But when there’s so much uncertainty, it’s hard for businesses to want to expand what they offer prospective employees. Even while they’re hiring as much as they can, only 3% of businesses said they thought now was a good time to expand their business.
One way to increase your attractiveness to potential employees without spending on benefits or pay is to work on your internal company culture. By making your business a great place to work — and not just with employee discounts or snacks — you can increase referrals and word-of-mouth hiring among your existing employees. Work on offering meaningful opportunities for advancement and development as well as real team-building to help your employees want to stay (and get their friends to come work for you, too).
Recession-Proofing Your Business Through Uncertainty
Uncertainty still looms for the economy, and small businesses are bracing for a recession. According to a report by Goldman Sachs, 93% of businesses believe that the U.S. economy will be in a recession in the next six months.
There are several ways to recession-proof your business now, and Nav recommends taking the following five steps to help your business survive the possible coming wave:
- Secure a type of flexible funding like a business credit card or line of credit to help pay for business expenses.
- Invest in growth through financing.
- Take advantage of current interest rates — they seem high now, but they may get even worse as inflation continues.
- Improve cash flow by lowering payment terms or using invoice factoring.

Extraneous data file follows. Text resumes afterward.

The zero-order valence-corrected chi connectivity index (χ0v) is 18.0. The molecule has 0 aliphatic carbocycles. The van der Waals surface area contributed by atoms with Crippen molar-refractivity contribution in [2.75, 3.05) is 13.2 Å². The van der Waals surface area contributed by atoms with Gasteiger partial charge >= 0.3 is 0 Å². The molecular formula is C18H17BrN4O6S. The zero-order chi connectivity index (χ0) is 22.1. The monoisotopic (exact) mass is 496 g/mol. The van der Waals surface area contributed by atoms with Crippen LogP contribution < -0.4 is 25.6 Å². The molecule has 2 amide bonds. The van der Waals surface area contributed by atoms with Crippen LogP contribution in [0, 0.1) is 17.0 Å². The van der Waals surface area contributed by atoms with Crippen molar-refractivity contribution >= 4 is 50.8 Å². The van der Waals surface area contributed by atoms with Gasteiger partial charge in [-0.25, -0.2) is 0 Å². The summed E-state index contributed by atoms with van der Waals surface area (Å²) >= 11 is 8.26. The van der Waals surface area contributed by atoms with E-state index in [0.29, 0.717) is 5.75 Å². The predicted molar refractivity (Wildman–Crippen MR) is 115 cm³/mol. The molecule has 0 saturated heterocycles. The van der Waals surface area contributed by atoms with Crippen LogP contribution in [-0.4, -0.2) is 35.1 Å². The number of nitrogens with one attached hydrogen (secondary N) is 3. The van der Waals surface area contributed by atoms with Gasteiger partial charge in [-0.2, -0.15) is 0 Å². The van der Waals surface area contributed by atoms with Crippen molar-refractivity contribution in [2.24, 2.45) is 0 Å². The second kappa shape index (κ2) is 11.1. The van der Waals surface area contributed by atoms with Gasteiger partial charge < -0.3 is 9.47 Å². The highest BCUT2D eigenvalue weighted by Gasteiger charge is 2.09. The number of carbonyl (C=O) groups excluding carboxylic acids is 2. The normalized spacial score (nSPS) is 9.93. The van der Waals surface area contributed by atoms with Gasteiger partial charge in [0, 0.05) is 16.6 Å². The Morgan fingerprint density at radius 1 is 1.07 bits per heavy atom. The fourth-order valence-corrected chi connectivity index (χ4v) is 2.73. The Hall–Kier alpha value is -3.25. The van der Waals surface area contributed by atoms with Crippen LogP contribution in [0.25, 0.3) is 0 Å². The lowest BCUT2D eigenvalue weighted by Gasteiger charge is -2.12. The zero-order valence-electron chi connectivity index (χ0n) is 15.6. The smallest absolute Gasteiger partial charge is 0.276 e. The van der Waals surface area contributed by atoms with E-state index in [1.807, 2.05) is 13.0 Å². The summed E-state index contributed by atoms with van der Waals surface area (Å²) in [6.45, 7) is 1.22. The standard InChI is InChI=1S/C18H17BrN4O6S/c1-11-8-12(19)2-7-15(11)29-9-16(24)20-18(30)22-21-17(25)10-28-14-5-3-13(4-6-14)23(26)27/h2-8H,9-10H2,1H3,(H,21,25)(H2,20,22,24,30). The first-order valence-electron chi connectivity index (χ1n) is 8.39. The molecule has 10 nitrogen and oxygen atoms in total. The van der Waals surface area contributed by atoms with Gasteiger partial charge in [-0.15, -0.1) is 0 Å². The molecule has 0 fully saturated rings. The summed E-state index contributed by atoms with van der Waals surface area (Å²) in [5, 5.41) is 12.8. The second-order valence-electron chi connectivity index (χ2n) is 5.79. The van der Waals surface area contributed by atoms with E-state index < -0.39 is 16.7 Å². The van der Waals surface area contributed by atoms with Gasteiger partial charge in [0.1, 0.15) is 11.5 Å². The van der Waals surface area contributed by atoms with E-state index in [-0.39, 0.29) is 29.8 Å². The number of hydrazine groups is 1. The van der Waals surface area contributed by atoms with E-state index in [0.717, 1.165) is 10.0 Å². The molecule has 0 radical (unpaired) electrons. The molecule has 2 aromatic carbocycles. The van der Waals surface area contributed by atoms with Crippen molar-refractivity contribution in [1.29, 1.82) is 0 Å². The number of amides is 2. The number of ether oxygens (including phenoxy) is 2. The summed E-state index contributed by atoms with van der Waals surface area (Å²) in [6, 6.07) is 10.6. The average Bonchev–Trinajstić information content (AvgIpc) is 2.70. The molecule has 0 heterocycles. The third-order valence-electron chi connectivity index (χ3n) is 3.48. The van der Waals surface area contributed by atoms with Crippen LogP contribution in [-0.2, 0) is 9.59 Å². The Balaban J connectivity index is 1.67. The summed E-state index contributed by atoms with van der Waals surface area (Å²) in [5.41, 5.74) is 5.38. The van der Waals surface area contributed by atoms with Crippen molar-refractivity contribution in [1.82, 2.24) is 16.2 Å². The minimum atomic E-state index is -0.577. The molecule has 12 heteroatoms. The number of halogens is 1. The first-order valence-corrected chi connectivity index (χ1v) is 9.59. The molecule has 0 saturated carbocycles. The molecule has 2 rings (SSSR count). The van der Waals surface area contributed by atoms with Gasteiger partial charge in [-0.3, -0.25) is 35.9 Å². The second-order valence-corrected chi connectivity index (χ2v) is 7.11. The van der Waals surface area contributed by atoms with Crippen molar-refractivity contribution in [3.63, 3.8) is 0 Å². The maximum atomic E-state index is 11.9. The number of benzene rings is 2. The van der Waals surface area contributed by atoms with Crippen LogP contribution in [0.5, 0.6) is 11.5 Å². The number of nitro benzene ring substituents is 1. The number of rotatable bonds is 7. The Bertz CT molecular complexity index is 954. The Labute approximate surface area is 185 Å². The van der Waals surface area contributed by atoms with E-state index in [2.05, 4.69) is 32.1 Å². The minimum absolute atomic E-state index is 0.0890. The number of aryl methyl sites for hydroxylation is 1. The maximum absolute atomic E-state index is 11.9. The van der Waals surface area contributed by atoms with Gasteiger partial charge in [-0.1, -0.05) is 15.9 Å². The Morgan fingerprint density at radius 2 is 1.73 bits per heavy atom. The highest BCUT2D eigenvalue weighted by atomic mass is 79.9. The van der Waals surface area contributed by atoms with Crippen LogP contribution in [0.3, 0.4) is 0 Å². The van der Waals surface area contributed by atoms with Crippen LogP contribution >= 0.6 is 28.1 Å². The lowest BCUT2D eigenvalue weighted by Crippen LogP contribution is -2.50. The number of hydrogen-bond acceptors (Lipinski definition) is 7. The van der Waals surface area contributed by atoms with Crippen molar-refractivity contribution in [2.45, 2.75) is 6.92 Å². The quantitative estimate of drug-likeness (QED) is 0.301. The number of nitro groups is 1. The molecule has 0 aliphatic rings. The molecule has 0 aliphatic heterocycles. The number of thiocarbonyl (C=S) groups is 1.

- Consolidate debt and refinance to get lower rates or monthly payments.
Future-Proofing Your Small Business Long-Term
While optimism may be low right now, keeping the pessimism at bay can help you secure a better future for your small business. The fear of recession and the daily reminder of the cost of inflation may be difficult to stomach, but they can also present opportunities for growth.
Reinvesting in your business during a rough period can bring you out the other side even better than before.
Consider these future-proofing ideas:
- Improving your company’s cybersecurity and data management through new technologies and policies.
- Increasing your marketing efforts to broaden your customer base.
- Perfecting your customer service practices or developing special benefit programs to improve existing customers’ brand loyalty.
- Creating a productive and collaborative environment for your employees to improve retention rates and make your business more attractive to new hires.
Of course, all of these reinvestments will take money, which you can either secure by cutting costs elsewhere or by looking into financing. Nav helps small businesses get the financing that they need, whether it’s a business credit card, line of credit, or small business loan. Using our specialized data analysis tools and other information, we find the right financing for your needs right now — helping you prepare for the possible rough waters ahead. Sign up for a free account today to see your options.
This article was originally written on July 15, 2022 and updated on July 28, 2022.